Using unified modeling language activity diagrams to improve performance in solving problems of ratios and proportions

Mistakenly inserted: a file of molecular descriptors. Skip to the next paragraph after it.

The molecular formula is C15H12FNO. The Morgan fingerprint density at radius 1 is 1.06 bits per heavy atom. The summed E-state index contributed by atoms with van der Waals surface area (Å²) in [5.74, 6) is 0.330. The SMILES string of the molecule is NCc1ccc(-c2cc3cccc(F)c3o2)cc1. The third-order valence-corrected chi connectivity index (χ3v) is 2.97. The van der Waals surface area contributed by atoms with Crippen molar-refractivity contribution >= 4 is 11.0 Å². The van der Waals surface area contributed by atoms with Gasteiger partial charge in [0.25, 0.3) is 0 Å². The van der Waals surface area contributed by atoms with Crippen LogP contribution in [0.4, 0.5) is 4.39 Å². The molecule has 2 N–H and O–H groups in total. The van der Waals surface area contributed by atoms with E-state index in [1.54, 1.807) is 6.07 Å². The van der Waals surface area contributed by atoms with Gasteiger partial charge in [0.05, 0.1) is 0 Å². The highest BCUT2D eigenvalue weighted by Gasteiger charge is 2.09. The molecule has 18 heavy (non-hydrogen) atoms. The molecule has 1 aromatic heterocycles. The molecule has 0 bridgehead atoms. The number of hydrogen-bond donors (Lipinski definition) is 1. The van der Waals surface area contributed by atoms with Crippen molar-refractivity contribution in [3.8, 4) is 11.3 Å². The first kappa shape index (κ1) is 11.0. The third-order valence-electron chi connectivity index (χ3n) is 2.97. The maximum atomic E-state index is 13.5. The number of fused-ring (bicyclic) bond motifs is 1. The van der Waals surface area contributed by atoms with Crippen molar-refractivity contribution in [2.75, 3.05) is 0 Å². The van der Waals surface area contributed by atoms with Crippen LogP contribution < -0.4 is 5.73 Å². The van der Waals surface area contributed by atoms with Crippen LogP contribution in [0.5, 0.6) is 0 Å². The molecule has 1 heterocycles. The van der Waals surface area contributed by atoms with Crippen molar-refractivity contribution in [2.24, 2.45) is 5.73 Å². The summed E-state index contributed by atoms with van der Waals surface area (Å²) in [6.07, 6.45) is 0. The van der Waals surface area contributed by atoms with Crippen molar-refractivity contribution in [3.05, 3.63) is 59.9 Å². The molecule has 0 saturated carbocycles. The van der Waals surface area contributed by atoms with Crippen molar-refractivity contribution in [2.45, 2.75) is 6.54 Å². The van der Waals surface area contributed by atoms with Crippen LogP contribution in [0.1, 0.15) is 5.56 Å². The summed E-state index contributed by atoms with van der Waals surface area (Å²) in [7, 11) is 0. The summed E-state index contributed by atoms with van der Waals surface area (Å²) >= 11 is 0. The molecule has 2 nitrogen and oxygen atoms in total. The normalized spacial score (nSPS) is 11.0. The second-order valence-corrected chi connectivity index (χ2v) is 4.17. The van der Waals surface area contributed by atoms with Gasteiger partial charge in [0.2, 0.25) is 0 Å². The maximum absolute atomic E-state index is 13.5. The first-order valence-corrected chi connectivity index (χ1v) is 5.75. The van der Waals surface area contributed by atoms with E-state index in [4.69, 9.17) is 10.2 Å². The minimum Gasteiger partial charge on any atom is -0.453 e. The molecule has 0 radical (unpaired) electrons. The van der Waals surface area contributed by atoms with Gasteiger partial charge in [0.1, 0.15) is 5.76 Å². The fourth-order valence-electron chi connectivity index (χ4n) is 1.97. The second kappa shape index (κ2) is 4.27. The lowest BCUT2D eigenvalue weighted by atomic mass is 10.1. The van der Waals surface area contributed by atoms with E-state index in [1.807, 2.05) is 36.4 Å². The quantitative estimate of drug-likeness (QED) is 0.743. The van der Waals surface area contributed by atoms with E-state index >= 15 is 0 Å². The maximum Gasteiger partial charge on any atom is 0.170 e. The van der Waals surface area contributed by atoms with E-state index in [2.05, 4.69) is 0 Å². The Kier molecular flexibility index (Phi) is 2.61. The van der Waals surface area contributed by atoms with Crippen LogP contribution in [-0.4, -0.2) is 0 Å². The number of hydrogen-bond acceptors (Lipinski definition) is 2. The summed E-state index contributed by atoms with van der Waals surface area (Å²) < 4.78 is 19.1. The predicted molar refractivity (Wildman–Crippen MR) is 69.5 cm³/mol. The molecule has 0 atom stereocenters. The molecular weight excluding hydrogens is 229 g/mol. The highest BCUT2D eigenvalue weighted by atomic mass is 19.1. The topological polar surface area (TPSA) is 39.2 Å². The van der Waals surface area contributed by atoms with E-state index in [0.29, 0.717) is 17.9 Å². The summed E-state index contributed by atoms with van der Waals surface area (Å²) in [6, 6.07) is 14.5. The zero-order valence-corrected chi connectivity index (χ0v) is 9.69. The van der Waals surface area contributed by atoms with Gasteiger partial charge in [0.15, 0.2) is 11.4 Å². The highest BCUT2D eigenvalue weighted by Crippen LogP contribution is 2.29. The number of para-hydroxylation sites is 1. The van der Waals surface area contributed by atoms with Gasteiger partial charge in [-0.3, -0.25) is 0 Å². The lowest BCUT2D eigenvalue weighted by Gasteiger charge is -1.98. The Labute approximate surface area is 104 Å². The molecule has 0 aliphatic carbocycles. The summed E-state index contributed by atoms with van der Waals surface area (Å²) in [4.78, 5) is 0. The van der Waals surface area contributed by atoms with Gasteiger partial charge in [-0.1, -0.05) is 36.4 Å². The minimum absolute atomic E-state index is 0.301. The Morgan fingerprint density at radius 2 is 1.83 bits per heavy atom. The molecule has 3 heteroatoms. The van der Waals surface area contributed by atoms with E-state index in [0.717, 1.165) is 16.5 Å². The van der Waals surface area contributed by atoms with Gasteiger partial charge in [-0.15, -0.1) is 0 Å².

This thesis reports on a study aimed to determine if high school students can improve their performance on solving ratio and proportion problems with one variable by applying concepts of unified modeling language activity diagrams. This activity was chosen to allow for the development of a possible means of improving mathematical performance without having to rely on the use of technology nor requiring students to participate in a computer science class, which are not always offered in public schools. A quasi-experimental control group pre-test-post-test design was used for this study. Each test consisted of 5 ratio or proportion word problems and 5 ratio or proportion equations with a single variable. The 24-student treatment group, which consisted of freshmen and sophomore engineering students, received instruction on unified modeling language and created several activity diagrams, including an activity diagram on how to solve a ratio or proportion problem with one variable. The duration of the treatment period was two weeks, totaling 500 minutes of in-class instruction. The 41-student control group, which consisted of freshmen and sophomore math students, received their regular mathematics curriculum as outlined by the Texas Education Agency. Data analysis showed that the treatment group had higher proficiency in the pre and post-test and there was statistical evidence to show that unified modeling language activity diagrams contributed to the improvement of mathematical performance on solving ratio and proportion problems.